Growing up as the child of two teachers, it’s funny that I have ended up working in an educational setting. Education has always been a big part of my life, but my parents never pressured me to follow in their footsteps and become a teacher. They did however, always say that I needed some sort of post-secondary education in order to get a “good job”.

I went to College to study to be a Legal Assistant, not because I did not have the grades to attend University, but because at that time I did not fully appreciate the value of a University Degree and I did not want to incur the debt that a 4 year degree would leave me with.   I was one of those students who didn’t end up working in the field that they studied. Outside of my field placement during college, I have never worked as a Legal Assistant or in a law office. Shortly after college I went to work for Bell Canada and spent several years there. This was my first real job and I feel like I grew up there. I learned more about the things that I like in a job, what kind of bosses I like to work with, and what I like in a company’s culture. I also made many good friends at Bell who I am still in contact with.

After 6 years of working at Bell, I decided to go back to school to upgrade my skills and education. I finally took the plunge to get that University Degree on a part-time basis. I also returned to what I consider to be “my roots” in Education. Using the transferrable skills that I had gained, I was able to get work assignments with the Halton Catholic School Board, then worked for several years at a Private High School for International Students.  While completing the last 2 years of my degree at McMaster University on a full time basis, I worked on campus in the Human Resources Department. In this role, I was able to gain experience as well as insight into a Career in HR which I was considering.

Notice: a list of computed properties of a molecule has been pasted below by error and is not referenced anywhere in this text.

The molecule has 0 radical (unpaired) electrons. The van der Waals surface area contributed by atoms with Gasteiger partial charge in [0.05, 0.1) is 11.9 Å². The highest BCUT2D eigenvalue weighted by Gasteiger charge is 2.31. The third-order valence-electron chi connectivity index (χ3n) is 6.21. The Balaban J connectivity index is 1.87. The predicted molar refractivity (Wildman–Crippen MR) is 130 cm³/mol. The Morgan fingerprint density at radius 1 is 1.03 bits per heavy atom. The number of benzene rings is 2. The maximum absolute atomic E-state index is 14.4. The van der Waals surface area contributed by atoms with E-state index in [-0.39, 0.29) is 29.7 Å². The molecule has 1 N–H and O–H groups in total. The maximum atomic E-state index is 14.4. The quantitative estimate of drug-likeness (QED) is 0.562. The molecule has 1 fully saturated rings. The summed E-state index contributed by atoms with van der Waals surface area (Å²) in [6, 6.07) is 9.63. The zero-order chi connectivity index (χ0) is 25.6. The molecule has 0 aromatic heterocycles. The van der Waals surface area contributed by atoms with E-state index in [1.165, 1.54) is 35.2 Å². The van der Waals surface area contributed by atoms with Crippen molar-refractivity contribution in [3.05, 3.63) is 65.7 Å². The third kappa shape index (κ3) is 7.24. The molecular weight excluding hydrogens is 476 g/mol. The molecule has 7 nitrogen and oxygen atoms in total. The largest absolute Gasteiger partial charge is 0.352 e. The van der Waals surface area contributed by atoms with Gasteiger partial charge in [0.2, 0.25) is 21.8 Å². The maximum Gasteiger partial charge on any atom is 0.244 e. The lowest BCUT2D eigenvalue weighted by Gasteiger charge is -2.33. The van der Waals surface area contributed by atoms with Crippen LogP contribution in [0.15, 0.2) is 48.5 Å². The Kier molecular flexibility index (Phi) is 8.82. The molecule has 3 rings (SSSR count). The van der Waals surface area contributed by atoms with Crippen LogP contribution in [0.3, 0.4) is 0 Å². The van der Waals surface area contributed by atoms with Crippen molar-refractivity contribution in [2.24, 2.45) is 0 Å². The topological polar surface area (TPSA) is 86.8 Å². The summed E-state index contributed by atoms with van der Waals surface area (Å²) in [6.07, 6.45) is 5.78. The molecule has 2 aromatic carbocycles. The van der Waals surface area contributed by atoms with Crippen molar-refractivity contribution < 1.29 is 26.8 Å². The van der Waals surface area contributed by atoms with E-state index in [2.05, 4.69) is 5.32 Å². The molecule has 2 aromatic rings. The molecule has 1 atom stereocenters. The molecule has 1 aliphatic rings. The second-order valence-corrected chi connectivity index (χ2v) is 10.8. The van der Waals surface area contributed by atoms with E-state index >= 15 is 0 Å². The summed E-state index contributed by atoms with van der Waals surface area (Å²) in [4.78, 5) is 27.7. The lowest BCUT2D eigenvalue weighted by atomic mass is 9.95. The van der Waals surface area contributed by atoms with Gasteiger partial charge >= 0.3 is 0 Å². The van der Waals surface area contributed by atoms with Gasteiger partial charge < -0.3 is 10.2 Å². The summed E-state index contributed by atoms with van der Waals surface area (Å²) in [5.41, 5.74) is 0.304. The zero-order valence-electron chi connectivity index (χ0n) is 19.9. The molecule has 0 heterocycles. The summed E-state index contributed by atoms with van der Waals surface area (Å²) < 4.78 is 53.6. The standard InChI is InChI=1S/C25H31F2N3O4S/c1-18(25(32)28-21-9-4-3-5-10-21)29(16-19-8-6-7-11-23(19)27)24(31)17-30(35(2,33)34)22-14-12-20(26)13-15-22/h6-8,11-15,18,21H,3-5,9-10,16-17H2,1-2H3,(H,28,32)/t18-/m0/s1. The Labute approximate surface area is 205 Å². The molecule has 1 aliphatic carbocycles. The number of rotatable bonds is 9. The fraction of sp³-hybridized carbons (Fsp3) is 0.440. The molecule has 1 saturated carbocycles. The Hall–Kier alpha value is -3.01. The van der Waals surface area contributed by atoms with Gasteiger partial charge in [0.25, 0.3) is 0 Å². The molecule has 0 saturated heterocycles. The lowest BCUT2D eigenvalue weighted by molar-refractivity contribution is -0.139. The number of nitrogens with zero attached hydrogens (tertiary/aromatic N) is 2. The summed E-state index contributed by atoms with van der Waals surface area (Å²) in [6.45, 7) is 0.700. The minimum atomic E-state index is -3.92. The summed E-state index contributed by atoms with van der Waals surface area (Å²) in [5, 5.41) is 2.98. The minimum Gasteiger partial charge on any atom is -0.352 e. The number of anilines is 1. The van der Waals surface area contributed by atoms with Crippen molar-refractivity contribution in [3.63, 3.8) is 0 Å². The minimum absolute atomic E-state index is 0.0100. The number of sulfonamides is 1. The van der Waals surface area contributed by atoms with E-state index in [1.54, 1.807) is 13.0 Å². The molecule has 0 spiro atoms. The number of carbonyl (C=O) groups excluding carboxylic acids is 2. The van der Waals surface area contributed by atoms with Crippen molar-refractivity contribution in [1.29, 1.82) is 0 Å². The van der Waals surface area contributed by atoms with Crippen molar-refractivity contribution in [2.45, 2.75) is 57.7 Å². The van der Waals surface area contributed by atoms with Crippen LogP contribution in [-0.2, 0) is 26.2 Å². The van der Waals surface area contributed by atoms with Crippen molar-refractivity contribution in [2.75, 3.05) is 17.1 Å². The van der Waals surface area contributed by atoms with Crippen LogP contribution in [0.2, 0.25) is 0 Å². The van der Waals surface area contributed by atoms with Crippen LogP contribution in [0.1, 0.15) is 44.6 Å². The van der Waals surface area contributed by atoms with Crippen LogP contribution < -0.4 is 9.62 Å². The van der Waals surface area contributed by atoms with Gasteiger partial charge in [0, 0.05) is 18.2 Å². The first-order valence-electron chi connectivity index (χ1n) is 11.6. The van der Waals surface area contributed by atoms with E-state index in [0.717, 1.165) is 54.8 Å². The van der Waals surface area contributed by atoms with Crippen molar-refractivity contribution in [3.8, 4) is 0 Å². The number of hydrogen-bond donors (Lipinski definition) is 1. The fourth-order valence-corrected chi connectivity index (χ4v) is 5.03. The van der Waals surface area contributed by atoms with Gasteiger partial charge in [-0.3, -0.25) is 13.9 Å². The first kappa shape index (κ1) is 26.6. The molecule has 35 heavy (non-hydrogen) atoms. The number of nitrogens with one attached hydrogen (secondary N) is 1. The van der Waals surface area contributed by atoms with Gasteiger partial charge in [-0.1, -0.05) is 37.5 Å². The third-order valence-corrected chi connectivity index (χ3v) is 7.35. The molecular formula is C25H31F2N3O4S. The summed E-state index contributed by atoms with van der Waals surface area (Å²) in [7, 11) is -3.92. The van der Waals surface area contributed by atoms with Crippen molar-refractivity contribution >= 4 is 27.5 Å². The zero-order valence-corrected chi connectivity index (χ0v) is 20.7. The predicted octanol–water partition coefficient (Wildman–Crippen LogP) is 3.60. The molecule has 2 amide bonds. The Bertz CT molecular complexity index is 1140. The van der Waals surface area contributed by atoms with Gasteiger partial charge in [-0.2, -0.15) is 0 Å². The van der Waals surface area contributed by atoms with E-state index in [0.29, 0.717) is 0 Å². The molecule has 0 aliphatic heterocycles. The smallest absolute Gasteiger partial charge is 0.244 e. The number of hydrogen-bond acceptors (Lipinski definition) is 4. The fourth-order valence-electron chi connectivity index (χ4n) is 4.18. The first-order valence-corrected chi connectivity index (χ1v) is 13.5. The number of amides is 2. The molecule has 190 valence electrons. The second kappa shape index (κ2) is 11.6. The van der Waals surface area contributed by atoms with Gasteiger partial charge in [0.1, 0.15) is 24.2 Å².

When I completed my degree in Labour Studies, I knew that I still wanted to work in an educational setting and preferably in a post-secondary institution. My current role at the Career Centre is a perfect fit because I am in an educational institution, I am able to use what I studied in University along with the skills I’ve gained from my past experiences, and because I love to work with students. I’ve come to realize that I am happy as long as I am helping people in a meaningful way that adds value to their lives, there is variety in my work, and as long as I keep learning and experiencing new things. The paycheque helps too of course!

So what my parents said about needing a post- secondary education in order to get a good job is somewhat true. A University Degree certainly does open up many options and increase the earnings potential for graduates.   Gaining experience and developing what employers consider to be “transferrable skills” is also an important piece of the puzzle. My advice to students would be, don’t be afraid to try different things. Experience is a great teacher. Although some people do find their life’s purpose at an early age, the average person changes careers 7-10 times in their lives!  Where you start out in your career is not necessarily where you will end up.

Later on in life, when my kids are all grown up and/or I retire I may pursue freelance travel writing. I have an affinity for cruises & tropical beaches!   I would love to see many other places in the world and write about my experiences visiting them.

-Sasha Thornhill, Career Services Representative, UTM Career Centre